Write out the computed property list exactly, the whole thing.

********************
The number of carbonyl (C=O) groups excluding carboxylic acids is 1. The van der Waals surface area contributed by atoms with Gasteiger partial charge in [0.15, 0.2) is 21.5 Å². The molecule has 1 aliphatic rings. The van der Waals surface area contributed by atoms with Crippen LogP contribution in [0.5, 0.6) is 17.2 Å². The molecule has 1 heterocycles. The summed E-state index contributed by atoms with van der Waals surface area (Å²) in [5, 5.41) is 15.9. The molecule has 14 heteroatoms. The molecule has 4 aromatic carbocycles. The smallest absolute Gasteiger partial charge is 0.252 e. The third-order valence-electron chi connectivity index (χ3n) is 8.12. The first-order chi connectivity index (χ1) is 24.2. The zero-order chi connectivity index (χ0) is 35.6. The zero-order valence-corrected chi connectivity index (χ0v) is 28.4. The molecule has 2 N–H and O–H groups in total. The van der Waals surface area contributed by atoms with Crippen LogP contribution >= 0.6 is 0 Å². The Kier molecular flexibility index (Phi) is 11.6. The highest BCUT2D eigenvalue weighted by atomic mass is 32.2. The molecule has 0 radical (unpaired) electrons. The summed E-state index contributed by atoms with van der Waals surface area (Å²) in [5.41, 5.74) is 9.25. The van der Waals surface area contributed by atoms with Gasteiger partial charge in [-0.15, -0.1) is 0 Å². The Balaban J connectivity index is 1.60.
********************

The number of carbonyl (C=O) groups excluding carboxylic acids is 1. The van der Waals surface area contributed by atoms with Gasteiger partial charge in [0.15, 0.2) is 21.5 Å². The molecule has 1 aliphatic rings. The van der Waals surface area contributed by atoms with Crippen LogP contribution in [0.5, 0.6) is 17.2 Å². The molecule has 1 heterocycles. The summed E-state index contributed by atoms with van der Waals surface area (Å²) in [5, 5.41) is 15.9. The molecule has 14 heteroatoms. The molecule has 4 aromatic carbocycles. The smallest absolute Gasteiger partial charge is 0.252 e. The third-order valence-electron chi connectivity index (χ3n) is 8.12. The first-order chi connectivity index (χ1) is 24.2. The zero-order chi connectivity index (χ0) is 35.6. The zero-order valence-corrected chi connectivity index (χ0v) is 28.4. The molecule has 2 N–H and O–H groups in total. The van der Waals surface area contributed by atoms with Crippen LogP contribution >= 0.6 is 0 Å². The Kier molecular flexibility index (Phi) is 11.6. The highest BCUT2D eigenvalue weighted by atomic mass is 32.2. The molecule has 0 radical (unpaired) electrons. The summed E-state index contributed by atoms with van der Waals surface area (Å²) in [5.41, 5.74) is 9.25. The van der Waals surface area contributed by atoms with Gasteiger partial charge in [-0.15, -0.1) is 0 Å². The Balaban J connectivity index is 1.60.